I’ll be the first person to admit that I’m terrible at making friends (and keeping them). I don’t know why—it’s just something I’ve never been good at. Thankfully, finding pals online has been a lot easier and it’s those people that have kept me sane.
I discovered anon Twitter.
Back in 2012, I’d recently graduated from college and moved to a new city to live with my boyfriend. I didn’t know anyone and I certainly didn’t know how to make friends as an adult. At the time, Twitter was the hottest social media platform out there and I used it all the time. I saw these anonymous accounts and followed a few, so one day, I decided to make my own!
I joined the anon Twitter community.
I was obsessed with becoming an anon account. For a person who went from seeing friends every single day in college to having no one to talk to, this was a great way to connect with other people—people who were just like me. This community was so supportive and I found true friends there.
They helped me during hard times.
Admittedly, 2012 was a pretty rough year for me. Having a boyfriend with commitment issues and struggling to find my way in adulthood weighed heavily on me. The people I had in this community were so supportive. Many times, I would message other girls and just talk with them about what was going on. They made me feel a sense of belonging when I felt so incredibly lonely.
There was beauty in staying anonymous.
In this world, I felt like I could truly be myself. I could say what I wanted, vent my frustrations, and share my opinion without being judged. I felt (and still feel) so judged by the people I know in real life. On Twitter, you won’t find a more supportive crew.
I took a hiatus.
Somewhere along the way, I stopped using my anon account. My best guess is that it happened when I started a new job working in a retail store. I worked with a ton of really supportive, positive women. I finally felt like I had found that sense of community, so I didn’t feel the need to use my anon account anymore.
I rejoined two years ago.
I kind of missed the anon community, and while I’m in a much healthier relationship now, I found myself in a similar situation. I was living in a new city (which I moved to of my own accord this time) and having trouble making friends. I dropped myself right back into a world I loved so much.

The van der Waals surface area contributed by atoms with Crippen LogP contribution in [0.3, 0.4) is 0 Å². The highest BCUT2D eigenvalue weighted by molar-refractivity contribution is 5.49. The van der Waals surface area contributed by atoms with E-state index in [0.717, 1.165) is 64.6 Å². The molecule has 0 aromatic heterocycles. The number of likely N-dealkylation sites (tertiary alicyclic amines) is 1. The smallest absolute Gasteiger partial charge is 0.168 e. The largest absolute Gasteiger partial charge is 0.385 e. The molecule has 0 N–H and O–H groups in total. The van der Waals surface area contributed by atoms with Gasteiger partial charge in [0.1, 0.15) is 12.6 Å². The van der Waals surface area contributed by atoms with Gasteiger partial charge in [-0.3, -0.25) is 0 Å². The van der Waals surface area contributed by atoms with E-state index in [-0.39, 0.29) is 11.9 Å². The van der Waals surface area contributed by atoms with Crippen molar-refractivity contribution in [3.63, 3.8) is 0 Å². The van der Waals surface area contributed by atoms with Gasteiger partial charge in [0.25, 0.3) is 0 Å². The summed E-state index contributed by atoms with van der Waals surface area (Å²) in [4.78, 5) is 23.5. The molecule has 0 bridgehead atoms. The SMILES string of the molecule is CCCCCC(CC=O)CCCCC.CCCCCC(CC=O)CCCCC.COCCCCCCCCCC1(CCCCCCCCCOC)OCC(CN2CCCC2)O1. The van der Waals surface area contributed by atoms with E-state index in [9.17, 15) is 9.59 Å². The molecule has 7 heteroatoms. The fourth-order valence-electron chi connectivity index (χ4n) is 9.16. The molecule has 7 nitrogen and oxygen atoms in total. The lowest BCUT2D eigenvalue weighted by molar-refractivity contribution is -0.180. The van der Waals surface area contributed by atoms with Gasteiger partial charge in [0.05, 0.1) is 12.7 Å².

It’s not the same, but there’s still the heart there.
The community isn’t exactly the same as it was when I had my first go at it, but it’s been a fantastic way to connect with other people just like me. I’ve found even more friends this time around who I love.
These friends are so supportive.
I feel like I can come to these girls with anything—the touch stuff, the vain stuff, and the happy stuff. They support me in ways I don’t feel supported by friends in real life. The beautiful thing now is that many of these girls are now moms like I am, or married and in serious relationships. We connect on new levels now and they’re my sounding board for all the questions I have for this stage in my life.
My IRL friends don’t seem to care about me.
I realize social media isn’t everything, but when you live across the country from people you used to be friends with, it’s how you stay in touch. I’m the kind of person who can easily pick up any friendship I had like we didn’t spend years not talking. I like photos of their lives and comment on important moments. I’m happy to see how well they’re doing now! Unfortunately, not all of these people don’t feel the same way about me. There are a few that do and I’m so thankful for them, but a pretty sizeable handful seem to have written me off.
My online friends support me better than my IRL friends.
When I share pictures on my anon page, this community comes to play. They like it, they comment and tell me how beautiful or happy I look or how handsome my son is. You can feel the genuine love and care they have for me. I even have a few of them on my personal Instagram pages. Even there, they show me more love than people I’ve known IRL.
I wouldn’t trade these friendships for anything.
Without anon Twitter, I might never have met these amazing people. I’m so grateful for their friendships and love that they’re just a message away.
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